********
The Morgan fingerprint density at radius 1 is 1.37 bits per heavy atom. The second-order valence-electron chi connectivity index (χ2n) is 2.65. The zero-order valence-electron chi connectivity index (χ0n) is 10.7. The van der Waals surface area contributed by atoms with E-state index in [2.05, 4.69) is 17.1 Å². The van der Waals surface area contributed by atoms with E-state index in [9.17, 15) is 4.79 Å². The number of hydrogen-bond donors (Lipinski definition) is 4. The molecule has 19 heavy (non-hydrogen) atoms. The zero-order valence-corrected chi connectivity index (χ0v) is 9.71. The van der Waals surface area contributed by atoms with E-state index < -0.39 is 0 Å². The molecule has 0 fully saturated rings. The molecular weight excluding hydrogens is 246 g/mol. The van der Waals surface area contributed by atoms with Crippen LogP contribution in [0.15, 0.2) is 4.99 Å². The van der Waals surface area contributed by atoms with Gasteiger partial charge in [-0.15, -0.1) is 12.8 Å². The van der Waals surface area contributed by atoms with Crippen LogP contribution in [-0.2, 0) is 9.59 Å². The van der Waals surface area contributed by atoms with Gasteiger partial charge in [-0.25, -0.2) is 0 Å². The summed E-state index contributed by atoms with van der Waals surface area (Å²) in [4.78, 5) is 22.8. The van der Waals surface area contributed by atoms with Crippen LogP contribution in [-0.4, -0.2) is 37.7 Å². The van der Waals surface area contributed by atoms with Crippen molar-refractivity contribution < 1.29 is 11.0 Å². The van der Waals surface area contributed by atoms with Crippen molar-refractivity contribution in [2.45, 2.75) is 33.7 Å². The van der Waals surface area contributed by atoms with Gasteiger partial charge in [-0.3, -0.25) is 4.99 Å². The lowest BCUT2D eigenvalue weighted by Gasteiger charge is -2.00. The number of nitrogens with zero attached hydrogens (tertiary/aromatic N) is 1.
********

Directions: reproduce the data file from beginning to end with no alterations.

The Morgan fingerprint density at radius 1 is 1.37 bits per heavy atom. The second-order valence-electron chi connectivity index (χ2n) is 2.65. The zero-order valence-electron chi connectivity index (χ0n) is 10.7. The van der Waals surface area contributed by atoms with E-state index in [2.05, 4.69) is 17.1 Å². The van der Waals surface area contributed by atoms with E-state index in [9.17, 15) is 4.79 Å². The number of hydrogen-bond donors (Lipinski definition) is 4. The molecule has 19 heavy (non-hydrogen) atoms. The zero-order valence-corrected chi connectivity index (χ0v) is 9.71. The van der Waals surface area contributed by atoms with E-state index < -0.39 is 0 Å². The molecule has 0 fully saturated rings. The molecular weight excluding hydrogens is 246 g/mol. The van der Waals surface area contributed by atoms with Crippen LogP contribution in [0.15, 0.2) is 4.99 Å². The van der Waals surface area contributed by atoms with Gasteiger partial charge in [-0.15, -0.1) is 12.8 Å². The van der Waals surface area contributed by atoms with Crippen LogP contribution in [-0.2, 0) is 9.59 Å². The van der Waals surface area contributed by atoms with Gasteiger partial charge in [-0.25, -0.2) is 0 Å². The summed E-state index contributed by atoms with van der Waals surface area (Å²) in [4.78, 5) is 22.8. The van der Waals surface area contributed by atoms with Crippen LogP contribution in [-0.4, -0.2) is 37.7 Å². The van der Waals surface area contributed by atoms with Crippen molar-refractivity contribution < 1.29 is 11.0 Å². The van der Waals surface area contributed by atoms with Crippen molar-refractivity contribution in [2.45, 2.75) is 33.7 Å². The van der Waals surface area contributed by atoms with Gasteiger partial charge in [-0.3, -0.25) is 4.99 Å². The lowest BCUT2D eigenvalue weighted by Gasteiger charge is -2.00. The number of nitrogens with zero attached hydrogens (tertiary/aromatic N) is 1.